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Communication student represents Eckerd College at Media Ecology convention in Brazil

By Robbyn Hopewell
Published September 4, 2022
Categories: Academics, Communication, Research, Student Research, Students
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Student standing in front of car, wearing sunglasses

Andrew Wynn had to miss all his classes, find a ride and scrounge up $200 to retrieve his towed car the day it was taken—or else the fees would multiply for every day the tow yard had to store his vehicle.

“My car got towed on my 21st birthday. Good Lord, this ruined my day!” says Andrew, a senior communication student from Tallahassee, Florida. “I felt super privileged to have the $200 to be able to get my car back that day. Some people without $200 on hand may end up paying much more or losing their car altogether after 10 days. It made me think about doing research into just more effective means of transportation through cities.”

The frustrating experience reminded the then-junior of concepts he’d heard in several classes with Assistant Professor of Communication Julia Hildebrand, Ph.D. Andrew asked Hildebrand to host a Spring Semester independent study for him to work on an ethnographic study of mobility via the automobile in St. Petersburg through the lenses of media ecology, mobilities research and urban communication.

He presented the resulting research at the 23rd Annual Media Ecology Association Convention at the Pontifical Catholic University of Rio de Janeiro, Brazil, in July.

“It was amazing,” Andrew recalls. “There was a surprising amount of young people doing intriguing research. I was the only undergraduate presenting.”

In between meeting scholars and listening to presentations on the future of the classroom as a medium in the age of online learning, Andrew made sure to visit the high points—including hiking Christ the Redeemer. Hildebrand had encouraged him to submit his abstract to the convention and several other funding opportunities in the spring, and he received a travel stipend from MEA and a Presidential Innovation Fund grant from Eckerd.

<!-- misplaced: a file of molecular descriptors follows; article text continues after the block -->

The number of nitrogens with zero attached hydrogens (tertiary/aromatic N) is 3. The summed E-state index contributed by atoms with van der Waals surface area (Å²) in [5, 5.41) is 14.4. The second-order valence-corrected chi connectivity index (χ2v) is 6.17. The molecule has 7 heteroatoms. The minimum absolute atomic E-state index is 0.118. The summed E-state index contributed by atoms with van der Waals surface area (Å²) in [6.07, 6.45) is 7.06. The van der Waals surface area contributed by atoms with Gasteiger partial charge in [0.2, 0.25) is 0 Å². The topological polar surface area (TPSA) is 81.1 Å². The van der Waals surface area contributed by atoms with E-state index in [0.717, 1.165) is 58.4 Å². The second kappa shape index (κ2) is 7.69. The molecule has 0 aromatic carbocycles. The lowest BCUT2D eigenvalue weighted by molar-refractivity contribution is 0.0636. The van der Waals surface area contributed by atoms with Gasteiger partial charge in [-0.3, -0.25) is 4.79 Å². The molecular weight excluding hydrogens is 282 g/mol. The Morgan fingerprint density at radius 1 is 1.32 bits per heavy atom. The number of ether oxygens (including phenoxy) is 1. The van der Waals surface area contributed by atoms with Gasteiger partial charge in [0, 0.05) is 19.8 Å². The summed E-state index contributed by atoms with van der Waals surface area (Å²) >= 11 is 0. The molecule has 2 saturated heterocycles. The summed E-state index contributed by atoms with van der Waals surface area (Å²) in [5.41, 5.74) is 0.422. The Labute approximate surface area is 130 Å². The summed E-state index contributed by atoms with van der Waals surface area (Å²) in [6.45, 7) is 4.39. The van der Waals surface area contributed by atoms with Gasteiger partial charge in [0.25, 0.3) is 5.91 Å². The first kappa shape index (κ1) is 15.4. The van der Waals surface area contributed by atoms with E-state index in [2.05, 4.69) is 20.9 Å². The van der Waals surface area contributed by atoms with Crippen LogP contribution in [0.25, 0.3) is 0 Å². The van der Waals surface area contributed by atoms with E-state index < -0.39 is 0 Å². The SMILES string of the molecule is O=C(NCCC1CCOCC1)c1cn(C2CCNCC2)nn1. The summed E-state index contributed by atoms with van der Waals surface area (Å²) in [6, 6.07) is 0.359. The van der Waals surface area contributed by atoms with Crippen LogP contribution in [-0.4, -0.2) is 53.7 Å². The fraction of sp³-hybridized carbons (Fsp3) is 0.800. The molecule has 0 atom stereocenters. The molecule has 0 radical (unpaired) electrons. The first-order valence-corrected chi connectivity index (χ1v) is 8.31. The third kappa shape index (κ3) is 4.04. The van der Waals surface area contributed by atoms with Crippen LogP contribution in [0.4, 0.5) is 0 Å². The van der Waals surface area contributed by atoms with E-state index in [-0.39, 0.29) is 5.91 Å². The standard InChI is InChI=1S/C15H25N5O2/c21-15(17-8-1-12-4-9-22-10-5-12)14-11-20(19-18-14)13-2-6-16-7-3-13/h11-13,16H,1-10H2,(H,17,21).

Preparation for the convention was taxing. Hildebrand required Andrew to read nearly 20 books on media ecology during the independent study and write papers to help formulate his ideas for his own research. She was impressed with the conclusions he drew in early drafts of “Concrete Media and Mobile Determinism: Expressions of the City and the Car.”

“I could tell from his work ethic that he was taking the material very seriously. I asked a lot of him,” Hildebrand says. “He developed this idea, which is also a word play, of concrete media because the city is also made of concrete. It’s really asking us to examine how we live in and move through a city. It is a solid framework and it made sense for him to present it [at the MEA Convention].”

Hildebrand serves on the MEA Executive Board but was unable to attend the convention because she was scheduled to deliver a guest lecture on media ecology in Germany the same week. To prepare Andrew for traveling alone to his first professional conference, the duo rehearsed the presentation, discussed attire and travel information, and talked about which scholars to make sure he spoke to during the event.

“It was my first opportunity to share research, and I was surprised at how friendly and welcoming people were,” he says. After Hildebrand returns from giving a keynote speech on her recent book, Aerial Play: Drone Medium, Mobility, Communication, and Culture, this week at the Drones in Society conference at The University of Sheffield in the United Kingdom, she and Andrew will resume work on turning his research into a paper for journal publication.